How Venture Capital in Southeast Asia differs from the United States

VCs in Southeast Asia are typically smaller firms with less than $100 million raised

Photo by Austin Distel on Unsplash

In Southeast Asia, the average deal size is smaller than in the United States.

Southeast Asia deals are typically $500K to $2 million for seed investments and $5 million to $10 million for Series A.

In the United States, investors typically will make a follow-on investment of between $5 million and $10 million on a Series A investment.

However, on a Series A investment in Southeast Asia, an investor might make a follow-on investment of between $2.5 million and $8.5 million for Southeast Asian companies with good growth metrics and traction in the market.

The average ticket size of Series A investments is about US$10–20M (US$1–2M to Seed Stage).

Southeast Asian startups that get U.S.-based venture capital are often startups that have already built traction or have achieved some level of product-market fit before they raise venture capital from investors outside their region.

This means it is even more difficult for U.S.-based investors to participate as early as they can when dealing with startups outside their region because they must wait until there is proof that there has been traction before investing at an early stage like Seed or Series A rounds.

Additionally, U.S.-based VCs tend to invest larger amounts than they would invest if they invested within their own region because of currency risk or other factors related to international transactions as well as regulatory systems differences and delays in closing deals.

Southeast Asian startups tend to sell for smaller amounts than in the United States. Southeast Asian startups typically sell for less than US$10 million. Most of the early exit strategies are mergers and acquisitions.

However, there are a few Southeast Asian startups that have gone public on the NASDAQ or NYSE markets, like Singapore-based SEA Group.

There is an overall lack of venture capital access in Southeast Asia. The funding ecosystem is less mature in Southeast Asia than it is in the United States.

It’s also difficult to raise venture capital in a developing country like Vietnam because the startup ecosystem itself is underdeveloped — there are very few local investors or angel investors who have participated in early-stage deals or who can lead rounds for local companies.

Another challenge is that some countries like Vietnam do not have enough successful startup stories to prove that a company can become successful with help from venture capital.

The lack of track record makes it harder to prove that they can be successful as an investment opportunity for outsiders who do not have as much insight into what’s going on inside a country like Vietnam when compared to someone who has lived there for years and understands its culture, its market conditions, and its regulatory system.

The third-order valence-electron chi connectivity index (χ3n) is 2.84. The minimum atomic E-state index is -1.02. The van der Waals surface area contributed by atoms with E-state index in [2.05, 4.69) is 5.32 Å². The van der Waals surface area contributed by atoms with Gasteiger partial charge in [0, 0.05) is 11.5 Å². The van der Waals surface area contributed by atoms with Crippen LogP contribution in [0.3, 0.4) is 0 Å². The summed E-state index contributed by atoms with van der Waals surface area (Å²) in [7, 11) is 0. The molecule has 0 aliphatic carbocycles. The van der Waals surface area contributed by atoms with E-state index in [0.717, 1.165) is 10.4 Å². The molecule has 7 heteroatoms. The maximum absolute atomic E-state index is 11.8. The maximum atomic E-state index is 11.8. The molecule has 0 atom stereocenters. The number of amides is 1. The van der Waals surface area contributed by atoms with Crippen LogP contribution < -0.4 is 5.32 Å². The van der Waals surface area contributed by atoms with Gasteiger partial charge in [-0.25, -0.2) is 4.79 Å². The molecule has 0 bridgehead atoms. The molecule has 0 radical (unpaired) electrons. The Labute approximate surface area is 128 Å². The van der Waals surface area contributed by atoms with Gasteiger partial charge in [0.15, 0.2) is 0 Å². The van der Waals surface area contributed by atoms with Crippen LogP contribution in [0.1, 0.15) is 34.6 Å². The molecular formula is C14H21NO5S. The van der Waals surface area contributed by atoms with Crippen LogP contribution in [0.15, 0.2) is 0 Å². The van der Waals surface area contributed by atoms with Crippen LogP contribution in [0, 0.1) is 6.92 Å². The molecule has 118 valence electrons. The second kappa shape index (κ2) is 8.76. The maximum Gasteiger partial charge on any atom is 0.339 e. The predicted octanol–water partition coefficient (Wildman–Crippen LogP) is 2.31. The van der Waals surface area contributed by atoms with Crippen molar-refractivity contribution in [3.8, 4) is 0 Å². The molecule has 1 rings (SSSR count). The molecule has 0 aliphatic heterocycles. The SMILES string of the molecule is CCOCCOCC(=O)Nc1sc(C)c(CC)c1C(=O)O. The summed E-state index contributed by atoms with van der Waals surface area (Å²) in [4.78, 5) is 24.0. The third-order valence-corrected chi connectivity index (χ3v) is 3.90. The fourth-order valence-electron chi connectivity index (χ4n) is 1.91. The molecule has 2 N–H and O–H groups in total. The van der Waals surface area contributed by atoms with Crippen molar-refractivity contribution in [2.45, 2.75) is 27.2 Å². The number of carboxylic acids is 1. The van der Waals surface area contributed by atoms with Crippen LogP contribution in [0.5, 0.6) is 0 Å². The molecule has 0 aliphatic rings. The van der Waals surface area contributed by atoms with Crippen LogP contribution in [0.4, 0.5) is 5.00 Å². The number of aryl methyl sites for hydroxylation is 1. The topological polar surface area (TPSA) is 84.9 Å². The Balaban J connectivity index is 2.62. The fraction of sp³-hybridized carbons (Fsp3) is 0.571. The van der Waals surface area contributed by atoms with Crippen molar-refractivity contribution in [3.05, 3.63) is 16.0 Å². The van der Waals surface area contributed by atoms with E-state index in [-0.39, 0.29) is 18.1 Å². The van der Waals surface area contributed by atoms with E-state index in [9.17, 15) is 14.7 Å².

There also is no active secondary market for startups, so there are no mechanisms in place to allow founders who want to sell their companies to exit without bringing their company public first or selling it back into the same ecosystem where they got their initial funding from angel investors or other early-stage investors.

There are only a handful of instances where VCs have been able to invest in companies at Series A after seeing them at earlier stages, but this happens very rarely and often requires strong strategic value add by the investor (e.g., Sequoia Capital’s investment into Grab).

Southeast Asia is experiencing an upward trend in startup activity. Startups today have more options to raise venture capital than ever before. In the past, there were few VCs that had previously participated in deals with startups in Southeast Asia and there were no other active secondary markets for startups.

Today, there are more VCs that have participated in deals with startups located outside the United States and there is now an active secondary market for pre-IPO tech companies.

It’s also easier to raise capital than it was a couple of years ago because there are more venture capitalists who are active participants in the Southeast Asian investment ecosystem today than in previous years.

Additionally, the Internet penetration rate in Southeast Asia is growing quickly and this has created an enabling environment for startups to grow their businesses online.

The Internet penetration rate has already reached around 80 percent among people under 35 years old, which represents a great opportunity for e-commerce ventures like Lazada or Shopee to serve consumers who want to shop online instead of going to brick-and-mortar stores.

Southeast Asian countries have much lower labor costs than other regions, so many startups leverage low costs coupled with relatively high Internet penetration rates to provide products and services that can compete globally against brands that do not yet have a presence in developing countries like Vietnam or Indonesia.

Another positive trend is that local entrepreneurs now feel more confident about their ability to become successful as a result of seeing companies like Grab, GoJek, or Tokopedia build successful businesses by solving real problems using technology and growing fast without having to raise huge amounts of capital from investors like SoftBank from Japan or Alibaba from China.

These local entrepreneurs want to replicate this success by building new companies on platforms created by previous successful founders who have been able to build scalable businesses with little capital available from investors.